New Acas guidance on the return to the workplace – the importance of talking back to your workers (UK)
In line with the impending movement back to the physical workplace comes some updated Acas guidance around consultation with your workforce about preventing the Coronavirus in the process.
The line between communication and consultation in the guidance is not always clearly marked, but that should not be an issue in view of Acas’s injunction that talking should be accompanied by listening, a clear and unprovoked strike at dinner parties right across North London. It also says that “you [and your staff] should always agree any actions together”, which is perhaps overstating the burden of consultation somewhat – that is for the employer to listen in good faith and with an open mind, but without any obligation to agree, nor any prohibition on taking steps which have not been agreed.
Consultation with your workers should be “culturally competent”, says Acas, i.e. take into account each employee’s background, culture, beliefs and specific circumstances. This is expanded on to some extent by a “consensus statement” issued jointly by Public Health England, the HSE and the Faculty of Occupational Medicine in August 2020 and updated in March this year. This concerns the mitigation of Covid risks in occupational settings with a focus on ethnic minority groups. The statement begins somewhat tentatively for such a heavyweight trio, recommending “with moderate confidence” that all individuals, including those from ethnic minority groups, should have the same approach to risk management in the workplace. Employer communications around the steps which you have taken and the measures which employees and workers in turn need to take to combat the virus must be accessible to all your workers in medium, language, format and imagery, but beyond that there is no recommendation of any actual different treatment in terms of workplace risk assessments or the physical measures actually taken, despite the “known disproportionate impact of Covid on ethnic minority groups”. [This sounds harsh but makes obvious sense – first, if you are already obliged to take all reasonably practicable steps to reduce risk to its lowest practicable level, then an obligation to do still more can only move you into the realm of things which are not reasonably practicable. Second, the more favourable treatment of ethnic minority staff, however well-intentioned having regard to that disparity, would clearly be unlawful discrimination against non-minority employees].
For workers who are vulnerable or live with someone who is, the recommendation again is to talk, potentially to include offering where possible work where they can best socially distance within the office or WFH to a greater or lesser extent. These accommodations should be offered and not imposed. Being remote from others may be (or be alleged to be) a disadvantage in terms of re-integration, access to development or work opportunities, etc., and making the unilateral assumption that the vulnerable employee will want it could therefore be discriminatory. There is no obligation on the employer to offer or accept such an arrangement where any level of disruption or inefficiency implicit in it would justify refusing it either under the flexible working regime or (if the employee is disabled) as an unreasonable adjustment.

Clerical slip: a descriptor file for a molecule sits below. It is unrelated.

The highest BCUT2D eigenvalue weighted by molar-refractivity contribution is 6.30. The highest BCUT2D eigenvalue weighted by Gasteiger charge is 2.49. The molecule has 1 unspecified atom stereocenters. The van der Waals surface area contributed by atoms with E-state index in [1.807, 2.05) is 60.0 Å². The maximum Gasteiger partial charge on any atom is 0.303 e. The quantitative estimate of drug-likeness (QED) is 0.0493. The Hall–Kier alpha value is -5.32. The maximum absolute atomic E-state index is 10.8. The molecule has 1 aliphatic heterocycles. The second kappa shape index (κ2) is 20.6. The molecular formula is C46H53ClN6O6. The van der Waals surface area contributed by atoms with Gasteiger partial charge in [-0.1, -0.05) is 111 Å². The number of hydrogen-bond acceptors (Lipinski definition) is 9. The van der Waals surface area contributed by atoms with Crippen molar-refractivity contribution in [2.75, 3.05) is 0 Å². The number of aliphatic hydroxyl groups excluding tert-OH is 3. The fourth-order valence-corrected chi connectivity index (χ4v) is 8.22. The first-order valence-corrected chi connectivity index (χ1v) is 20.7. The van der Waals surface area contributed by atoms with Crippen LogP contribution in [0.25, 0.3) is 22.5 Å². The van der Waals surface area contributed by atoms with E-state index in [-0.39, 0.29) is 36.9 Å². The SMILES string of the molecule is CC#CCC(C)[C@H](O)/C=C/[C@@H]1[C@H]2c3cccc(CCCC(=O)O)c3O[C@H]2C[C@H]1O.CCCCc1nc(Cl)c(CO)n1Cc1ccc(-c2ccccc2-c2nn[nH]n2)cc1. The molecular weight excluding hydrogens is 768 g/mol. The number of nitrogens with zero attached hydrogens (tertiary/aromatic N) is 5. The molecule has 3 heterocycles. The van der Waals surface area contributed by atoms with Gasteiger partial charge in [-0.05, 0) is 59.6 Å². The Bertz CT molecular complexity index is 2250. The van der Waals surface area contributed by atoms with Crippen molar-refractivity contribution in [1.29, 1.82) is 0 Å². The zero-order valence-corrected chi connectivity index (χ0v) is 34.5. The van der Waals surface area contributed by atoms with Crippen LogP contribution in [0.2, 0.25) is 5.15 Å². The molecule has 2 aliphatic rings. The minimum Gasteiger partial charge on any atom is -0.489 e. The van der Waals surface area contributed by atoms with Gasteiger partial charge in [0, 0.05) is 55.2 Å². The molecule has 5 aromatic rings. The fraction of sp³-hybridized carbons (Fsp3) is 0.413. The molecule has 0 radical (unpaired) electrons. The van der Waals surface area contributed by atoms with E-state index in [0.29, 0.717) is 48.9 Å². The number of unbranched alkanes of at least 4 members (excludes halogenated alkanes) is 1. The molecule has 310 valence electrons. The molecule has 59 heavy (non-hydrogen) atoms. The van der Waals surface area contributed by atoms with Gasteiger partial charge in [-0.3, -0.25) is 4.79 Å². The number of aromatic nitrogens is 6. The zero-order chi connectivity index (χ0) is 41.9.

For all workers, but the vulnerable in particular, Acas stresses the importance of reassurance around the measures you have taken in the physical workplace. This has two main functions. First, it helps bring back those who may be anxious about such things, and second, it reduces the scope for any worker to argue that his belief that the workplace would put him at serious and imminent risk is reasonable for ERA ss44 or 100 detriment or unfair dismissal purposes. All such communications should expressly invite worker suggestions as to what more could reasonably be done by them, their line manager and the company as a whole. While that may or may not lead to any actionable responses, it will help show that you do not claim any monopoly of views or good ideas on the point.
The guidance then takes a quick canter through the usual physical social-distancing precautions which the employer should be seen to consider for both workers and visitors – floor-markers, screens, removing some furniture, keeping windows and doors open (but not fire doors), limiting movement within the premises – and then also reviews some organisational suggestions by way of the development of “work bubbles”, staggered hours to minimise overlaps, etc. Nothing very revolutionary, but the obvious point for employers is that you must be seen to consider these things and where relevant, review them with your staff or their representatives.
Last, consultation means involvement (if you want it) and involvement leaves much less space for the development of employee issues ranging from the merely unhelpful (a sense of detachment or “mushroom syndrome”) to the actively dangerous (isolation, depression, anxiety). I would not go so far as the Acas suggestion that you should “talk openly with workers about the possibility of [their] becoming stressed or mentally unwell” as that sounds perilously close to an invitation or an acknowledgement that grounds for such a complaint could exist. However, there is every benefit in expressly ensuring as part of your general RTW communications with staff that if they are suffering something of the sort, they know where to go, so to speak.
This is the 31st March 2021 guidance. It is a measure of how quickly Acas thinks things may move one way of the other on this that it is next due for review at the end of this month, scarcely 3 weeks from now.